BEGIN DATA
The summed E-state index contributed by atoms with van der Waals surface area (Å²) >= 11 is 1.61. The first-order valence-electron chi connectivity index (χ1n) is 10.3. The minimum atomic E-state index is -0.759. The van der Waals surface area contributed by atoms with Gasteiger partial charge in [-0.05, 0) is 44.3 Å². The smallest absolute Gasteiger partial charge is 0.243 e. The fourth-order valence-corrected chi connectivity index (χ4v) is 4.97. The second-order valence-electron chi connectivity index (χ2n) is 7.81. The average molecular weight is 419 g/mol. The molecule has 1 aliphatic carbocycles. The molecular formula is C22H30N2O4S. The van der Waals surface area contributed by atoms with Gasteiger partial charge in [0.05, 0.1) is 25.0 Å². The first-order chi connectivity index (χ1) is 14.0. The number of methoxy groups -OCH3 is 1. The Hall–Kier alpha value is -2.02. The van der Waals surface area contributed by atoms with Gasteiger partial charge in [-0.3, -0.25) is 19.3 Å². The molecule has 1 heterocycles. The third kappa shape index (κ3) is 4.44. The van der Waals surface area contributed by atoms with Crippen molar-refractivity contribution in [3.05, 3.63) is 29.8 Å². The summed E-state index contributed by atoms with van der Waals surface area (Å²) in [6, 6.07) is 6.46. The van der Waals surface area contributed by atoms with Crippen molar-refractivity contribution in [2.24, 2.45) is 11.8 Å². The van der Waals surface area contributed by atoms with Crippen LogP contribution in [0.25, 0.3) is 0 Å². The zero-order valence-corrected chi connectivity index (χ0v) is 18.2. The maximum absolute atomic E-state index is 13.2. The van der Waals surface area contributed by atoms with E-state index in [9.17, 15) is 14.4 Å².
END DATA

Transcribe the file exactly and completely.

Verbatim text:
The summed E-state index contributed by atoms with van der Waals surface area (Å²) >= 11 is 1.61. The first-order valence-electron chi connectivity index (χ1n) is 10.3. The minimum atomic E-state index is -0.759. The van der Waals surface area contributed by atoms with Gasteiger partial charge in [-0.05, 0) is 44.3 Å². The smallest absolute Gasteiger partial charge is 0.243 e. The fourth-order valence-corrected chi connectivity index (χ4v) is 4.97. The second-order valence-electron chi connectivity index (χ2n) is 7.81. The average molecular weight is 419 g/mol. The molecule has 1 aliphatic carbocycles. The molecular formula is C22H30N2O4S. The van der Waals surface area contributed by atoms with Gasteiger partial charge in [0.05, 0.1) is 25.0 Å². The first-order chi connectivity index (χ1) is 14.0. The number of methoxy groups -OCH3 is 1. The Hall–Kier alpha value is -2.02. The van der Waals surface area contributed by atoms with Gasteiger partial charge in [-0.3, -0.25) is 19.3 Å². The molecule has 1 heterocycles. The third kappa shape index (κ3) is 4.44. The van der Waals surface area contributed by atoms with Crippen molar-refractivity contribution in [3.05, 3.63) is 29.8 Å². The summed E-state index contributed by atoms with van der Waals surface area (Å²) in [6, 6.07) is 6.46. The van der Waals surface area contributed by atoms with Crippen molar-refractivity contribution in [2.24, 2.45) is 11.8 Å². The van der Waals surface area contributed by atoms with Crippen LogP contribution in [0.25, 0.3) is 0 Å². The zero-order valence-corrected chi connectivity index (χ0v) is 18.2. The maximum absolute atomic E-state index is 13.2. The van der Waals surface area contributed by atoms with E-state index in [9.17, 15) is 14.4 Å².